In an extraordinary decision, a French court has ordered Mediapart to remove all transcripts of the infamous 'butler tapes' that helped spark the massive Bettencourt affair that is still continuing to this day. This is despite the fact that those tapes, whose content was exclusively revealed by Mediapart in June 2010, were last year accepted as admissible evidence in the judicial investigation into alleged 'abuse of weakness' against the billionaire L'Oréal heiress Liliane Bettencourt. They were also widely seen as the catalyst that transformed the Bettencourt affair from a family wrangle into a full-blown political and financial scandal.
The tapes were conversations secretly recorded by Pascal Bonnefoy, the long-serving butler to L'Oréal heiress Liliane Bettencourt, who made them in a bid to protect his employer from people he claimed were doing the family harm. The conversations, mostly between Liliane Bettencourt and a string of advisers and confidantes, disclosed evidence of money-laundering, tax evasion, influence-peddling at the highest levels of society and improper interference in judicial procedures.
However, Thursday's judgement (see below), made by the first civil chamber of the court of appeal at Versailles near Paris, following legal action by the mentally frail Bettencourt's legal guardian Olivier Pelat and her former wealth manager Patrice de Maistre, ruled that publication of the tapes and their transcripts is an infringement of the 90-year-old heiress's privacy.
Overruling two lower courts that had ruled in the news site's favour, the appeal court said Mediapart has eight days to withdraw from its site “all publication of all or part of the transcript of the unlawful recordings made at the home of Liliane Bettencourt”. The news site will be fined 10,000 euros per day and per offence if it fails to comply. The court has also banned Mediapart from publishing “all or part of these recordings on any media, electronic, paper or other”.
Mediapart has already announced that it will appeal to the Cour de cassation – France's highest appeal court for civil and criminal matters – on the grounds that the judgement contradicts European legislation on freedom of information.
Mediapart editor François Bonnet attacked what he described as “Stalinist” censorship that represented “not just an unacceptable attack on freedom of information and a staggering reading of the European Convention on Human Rights” but which was also “wiping out one of the most important events of the five-year term of [President] Sarkozy”.
He said: “This has become a page of our country's history: how the richest woman in France, at the head of one of the biggest groups in the world, was defrauding the tax authorities, hiding her assets and negotiating with the political authorities, which in turn put pressure on the justice system. That existed – now it's forbidden to speak about it.”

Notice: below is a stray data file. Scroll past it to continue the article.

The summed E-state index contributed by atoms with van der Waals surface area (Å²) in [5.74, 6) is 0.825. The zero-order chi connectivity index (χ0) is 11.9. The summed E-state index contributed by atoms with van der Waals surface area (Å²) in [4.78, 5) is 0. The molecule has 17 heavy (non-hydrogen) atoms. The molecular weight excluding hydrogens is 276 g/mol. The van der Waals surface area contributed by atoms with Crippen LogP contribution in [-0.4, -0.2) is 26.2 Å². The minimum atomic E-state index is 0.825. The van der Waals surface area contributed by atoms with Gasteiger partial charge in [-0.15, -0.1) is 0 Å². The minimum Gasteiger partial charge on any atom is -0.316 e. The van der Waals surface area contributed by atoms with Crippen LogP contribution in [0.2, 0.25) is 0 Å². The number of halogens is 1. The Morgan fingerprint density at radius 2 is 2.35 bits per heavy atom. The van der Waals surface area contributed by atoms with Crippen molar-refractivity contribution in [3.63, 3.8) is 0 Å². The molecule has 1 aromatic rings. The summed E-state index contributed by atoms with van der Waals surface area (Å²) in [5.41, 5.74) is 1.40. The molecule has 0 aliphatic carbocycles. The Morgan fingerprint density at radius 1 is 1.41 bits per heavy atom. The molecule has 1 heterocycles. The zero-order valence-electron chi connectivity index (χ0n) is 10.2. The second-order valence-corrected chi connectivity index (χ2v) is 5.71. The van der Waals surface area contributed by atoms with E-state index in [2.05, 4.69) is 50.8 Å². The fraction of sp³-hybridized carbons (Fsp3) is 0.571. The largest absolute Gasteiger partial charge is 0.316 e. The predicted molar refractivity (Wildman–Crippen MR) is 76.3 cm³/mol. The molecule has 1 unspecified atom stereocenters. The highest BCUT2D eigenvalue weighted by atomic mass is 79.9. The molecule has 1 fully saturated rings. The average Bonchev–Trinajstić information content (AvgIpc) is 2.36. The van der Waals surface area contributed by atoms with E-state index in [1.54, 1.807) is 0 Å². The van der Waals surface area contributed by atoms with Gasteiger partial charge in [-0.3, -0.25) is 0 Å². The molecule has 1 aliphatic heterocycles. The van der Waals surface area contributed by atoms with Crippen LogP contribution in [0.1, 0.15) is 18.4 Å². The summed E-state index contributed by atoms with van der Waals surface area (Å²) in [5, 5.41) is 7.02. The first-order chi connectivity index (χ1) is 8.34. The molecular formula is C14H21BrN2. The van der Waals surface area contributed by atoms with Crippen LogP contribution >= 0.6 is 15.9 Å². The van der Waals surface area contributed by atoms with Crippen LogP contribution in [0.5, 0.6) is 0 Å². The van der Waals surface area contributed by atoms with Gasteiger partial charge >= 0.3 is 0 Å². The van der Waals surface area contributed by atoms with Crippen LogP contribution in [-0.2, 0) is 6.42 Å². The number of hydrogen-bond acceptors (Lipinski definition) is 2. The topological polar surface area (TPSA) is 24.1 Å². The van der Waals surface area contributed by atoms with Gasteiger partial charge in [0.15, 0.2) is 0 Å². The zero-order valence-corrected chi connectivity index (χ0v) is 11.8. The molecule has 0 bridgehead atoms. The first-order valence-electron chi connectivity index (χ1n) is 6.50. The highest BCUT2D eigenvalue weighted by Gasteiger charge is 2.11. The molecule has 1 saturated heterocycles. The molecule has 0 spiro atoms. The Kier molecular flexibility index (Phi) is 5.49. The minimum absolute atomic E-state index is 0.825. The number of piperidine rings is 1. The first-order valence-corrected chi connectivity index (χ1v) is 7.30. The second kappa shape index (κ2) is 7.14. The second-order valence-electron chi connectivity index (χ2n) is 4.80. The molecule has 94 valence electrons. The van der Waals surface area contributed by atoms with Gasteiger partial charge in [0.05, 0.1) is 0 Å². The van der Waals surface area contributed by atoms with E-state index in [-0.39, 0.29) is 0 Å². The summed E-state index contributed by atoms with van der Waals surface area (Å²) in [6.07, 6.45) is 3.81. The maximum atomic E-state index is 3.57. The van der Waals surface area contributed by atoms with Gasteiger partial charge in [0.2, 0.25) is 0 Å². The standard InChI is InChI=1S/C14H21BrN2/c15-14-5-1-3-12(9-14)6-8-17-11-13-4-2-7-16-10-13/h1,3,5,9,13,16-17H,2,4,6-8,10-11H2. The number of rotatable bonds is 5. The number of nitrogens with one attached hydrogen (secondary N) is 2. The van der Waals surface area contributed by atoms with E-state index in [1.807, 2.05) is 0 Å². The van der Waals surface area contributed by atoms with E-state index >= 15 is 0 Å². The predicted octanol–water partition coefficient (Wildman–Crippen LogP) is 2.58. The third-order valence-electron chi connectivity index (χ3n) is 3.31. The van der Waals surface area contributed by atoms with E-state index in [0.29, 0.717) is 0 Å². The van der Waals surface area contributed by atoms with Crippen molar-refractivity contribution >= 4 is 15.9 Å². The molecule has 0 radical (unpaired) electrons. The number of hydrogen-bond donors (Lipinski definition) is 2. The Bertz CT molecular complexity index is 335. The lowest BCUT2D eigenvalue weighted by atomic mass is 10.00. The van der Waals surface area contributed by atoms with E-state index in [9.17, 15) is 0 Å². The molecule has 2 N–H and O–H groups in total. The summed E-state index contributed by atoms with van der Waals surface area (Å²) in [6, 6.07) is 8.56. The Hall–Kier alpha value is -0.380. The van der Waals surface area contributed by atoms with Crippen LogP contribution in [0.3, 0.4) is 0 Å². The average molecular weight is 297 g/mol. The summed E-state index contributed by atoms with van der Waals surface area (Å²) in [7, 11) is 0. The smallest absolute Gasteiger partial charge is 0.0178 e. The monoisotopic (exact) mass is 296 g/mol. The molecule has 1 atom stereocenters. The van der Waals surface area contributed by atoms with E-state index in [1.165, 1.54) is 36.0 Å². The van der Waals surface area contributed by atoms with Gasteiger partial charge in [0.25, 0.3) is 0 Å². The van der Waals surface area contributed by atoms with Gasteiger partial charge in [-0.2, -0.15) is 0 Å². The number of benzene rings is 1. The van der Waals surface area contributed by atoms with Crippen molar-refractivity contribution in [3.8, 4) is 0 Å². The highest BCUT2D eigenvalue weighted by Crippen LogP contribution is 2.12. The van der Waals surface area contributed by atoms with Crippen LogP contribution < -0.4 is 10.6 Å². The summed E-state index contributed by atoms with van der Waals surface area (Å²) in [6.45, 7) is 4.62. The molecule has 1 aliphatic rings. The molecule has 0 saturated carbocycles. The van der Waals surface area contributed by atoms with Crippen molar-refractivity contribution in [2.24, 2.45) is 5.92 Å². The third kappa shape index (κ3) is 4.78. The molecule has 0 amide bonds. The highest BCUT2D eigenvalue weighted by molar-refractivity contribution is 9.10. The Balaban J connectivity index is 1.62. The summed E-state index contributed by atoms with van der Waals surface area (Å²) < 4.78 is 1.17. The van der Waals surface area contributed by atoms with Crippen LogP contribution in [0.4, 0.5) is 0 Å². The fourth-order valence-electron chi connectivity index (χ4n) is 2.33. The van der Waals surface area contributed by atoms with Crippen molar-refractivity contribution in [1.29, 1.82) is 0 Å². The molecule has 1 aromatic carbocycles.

Bonnet said of the judgement: “It has very real consequences for Mediapart with, let's say it, the real threat of causing our demise.”
The editor of Mediapart said the judgement made it impossible for the news site to do its job. He gave the example of how on July 4th, the very day of the Versailles court judgement, it was announced that in one of the separate strands of the Bettencourt affair former budget minister Eric Woerth and Bettencourt's former wealth manager Patrice de Maistre are to stand trial for alleged 'influence peddling'. This is despite the fact that the prosecution asked for the case to be dropped.
The claim is that in return for De Maistre hiring Woerth's wife Florence to work for Bettencourt, the minister obtained for the wealth manager the Legion of Honour, claims they both deny. “To understand this decision by the judges you have to refer to the recordings,” said Bonnet.
Bonnet noted: “This article is now banned, or it will cost us 10,000 euros a day. Except that not to quote the recordings makes the facts incomprehensible.”
The editor of Mediapart said he wondered how the website could operate under such censorship. “Will we have to insert the word 'Censored' in article after article in place of these quotes? As newspapers did under the Pinochet dictatorship in Chile, the Ceaușescu regime in Romania, or as some foreign correspondents did in Moscow in the Soviet era?” asked Bonnet.
He said: “The absurdity – to say the least – doesn't stop there. Here we are forced to remove every quote from these recordings, and not just in our articles. We must also do that in the tens of thousands of comments that have accompanied them, in the thousands of blogs that the readers have written.” Bonnet adds: “A simple search for 'affaire Bettencourt' in our search engine shows 894 articles and 1,615 blogs. A little calculation: 894 + 1,615 x 10,000 euro fines = 25,090,000 euros a day. Or 752 million euros a month! Mediapart's managing director Marie-Hélène Smiejan has confirmed to us: 'We don't have that!'.”